As technology and software capabilities improve, businesses are able to pivot away from traditionally manual processes to digital ones. Depending on the industry, this move results in greater efficiency, improved safety, more accurate data, streamlined processes or, in the case of aggregates using drones for stockpile surveys, all of the above.


Why should aggregates companies turn to drone technology?

Historically, stockpile surveys have been a manual process. Measurement methods range from the ultra-basic – bucket counts and visual guesses – through to more informed yet more time-consuming terrestrial surveys.

And although these methods are known to be prone to inconsistencies, incorrect assumptions, and data entry errors, companies persist with them – often because it’s all they know.

They shouldn’t – bad data brings poor decisions, which causes a negative ripple effect through the entire operation, and can at worst lead to unexpected costly write-offs and reduced profits. But all too often, they don’t realise there is another way – commercial drones.


The many benefits of commercial drones in stockpile surveys

Businesses are increasingly focusing their attention on driving inefficiency out of their workflows, and this has been brought into even sharper focus following Brexit and the COVID-19 outbreak as the labour pool shrinks and social distancing rules impact the number of staff allowed on site.

Digitising certain processes has been key to this streamlining, allowing aggregates and construction companies to get more done with fewer resources. But that’s not the only benefit, as this automated process also brings with it better data currency, a reduction in paper-based records and business decisions based on real-world data rather than guesswork.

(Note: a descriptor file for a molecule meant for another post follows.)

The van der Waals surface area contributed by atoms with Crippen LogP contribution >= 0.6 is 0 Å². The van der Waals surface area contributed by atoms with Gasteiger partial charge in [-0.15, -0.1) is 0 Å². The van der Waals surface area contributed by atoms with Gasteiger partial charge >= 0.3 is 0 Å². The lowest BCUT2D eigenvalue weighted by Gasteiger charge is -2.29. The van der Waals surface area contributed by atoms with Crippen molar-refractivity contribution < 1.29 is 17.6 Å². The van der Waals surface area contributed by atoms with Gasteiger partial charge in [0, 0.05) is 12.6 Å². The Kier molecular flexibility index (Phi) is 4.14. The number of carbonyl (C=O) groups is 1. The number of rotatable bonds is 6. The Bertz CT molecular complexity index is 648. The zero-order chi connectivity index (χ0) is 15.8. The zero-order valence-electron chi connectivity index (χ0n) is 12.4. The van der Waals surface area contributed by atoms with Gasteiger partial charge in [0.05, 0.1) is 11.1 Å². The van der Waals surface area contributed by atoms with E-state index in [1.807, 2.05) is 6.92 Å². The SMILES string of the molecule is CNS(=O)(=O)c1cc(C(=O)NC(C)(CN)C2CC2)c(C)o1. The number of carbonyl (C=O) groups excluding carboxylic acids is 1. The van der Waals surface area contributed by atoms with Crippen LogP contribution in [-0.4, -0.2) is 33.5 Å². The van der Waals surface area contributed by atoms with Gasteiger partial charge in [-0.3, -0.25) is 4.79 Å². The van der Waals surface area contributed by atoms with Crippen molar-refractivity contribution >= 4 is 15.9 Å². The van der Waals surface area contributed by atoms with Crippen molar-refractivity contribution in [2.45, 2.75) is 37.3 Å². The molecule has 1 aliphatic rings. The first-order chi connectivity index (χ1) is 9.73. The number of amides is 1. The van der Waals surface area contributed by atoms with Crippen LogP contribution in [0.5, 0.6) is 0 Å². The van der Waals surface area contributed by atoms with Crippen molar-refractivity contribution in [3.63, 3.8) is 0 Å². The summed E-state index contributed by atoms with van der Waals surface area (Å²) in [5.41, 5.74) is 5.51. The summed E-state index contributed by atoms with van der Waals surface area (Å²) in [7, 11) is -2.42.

Choosing drones for stockpile surveys

Although drones can have numerous uses on a quarry, stockpile volumes has been the number one use case. Traditional methods make it difficult – and in some cases, impossible – to take into account the fact that all stockpiles are a unique shape and size. Even the use of Total Stations and GNSS rovers can only very roughly account for intricacies to the stockpile surface, which of course has an influence on the measured volume. Drones, on the other hand, can capture and render data that is a true, digital representation of each and every stockpile. 

Businesses not only save time, they are also able to start making decisions based on reliable aerial intelligence.


Benefits of drones for stockpile volume measurement:


Enhanced efficiency

Aggregates companies who have made the switch to drones report greater efficiency in their inventory measurement processes. Where traditional stockpile measuring techniques can take weeks to compile and process, dealing with one pile at a time, drone technology can accurately map and produce a digital twin of an entire site in a matter of hours. This means that company-wide inventory can be gathered and processed, with all data available in just a couple of days, allowing companies to make more frequent measurements as well as more accurate ones.


Increases production output

By removing much of the manual intervention from stockpile surveys, companies can relocate their labour resources to other tasks that can’t be easily automated, such as managing worksites and improving production processes. When workforces are already tight, this is vital to ensuring a smooth and profitable operation.


Risk removal

By measuring more accurately and more often, companies are able to identify issues in their inventory accounting before it becomes a major problem. Errors like the incorrect entry of paper scale tickets will become a thing of the past, eliminating the risk of large end-of-year write-offs. Companies are also able to more accurately forecast material usage trend, providing better insights into crusher production rates and enjoying a more granular insight of the stockpile material flow.


Increased profits

A clear advantage of having a greater insight into material usage is the reduction of the risk of running out of inventory. Businesses often run with excess inventory to avoid this risk, but that ties up hundreds of thousands of pounds in stagnant material. That money could be better spent on investment that leads to profit growth – like new machinery or more modern plants – rather than sitting there doing nothing.


Enjoying the ROI

It’s clear, then, that the cost of implementing a drone programme is rapidly offset by savings inefficiency and waste, and in the ability to focus spend where it matters. Speak to us today to discuss implementing a drone programme at your quarry.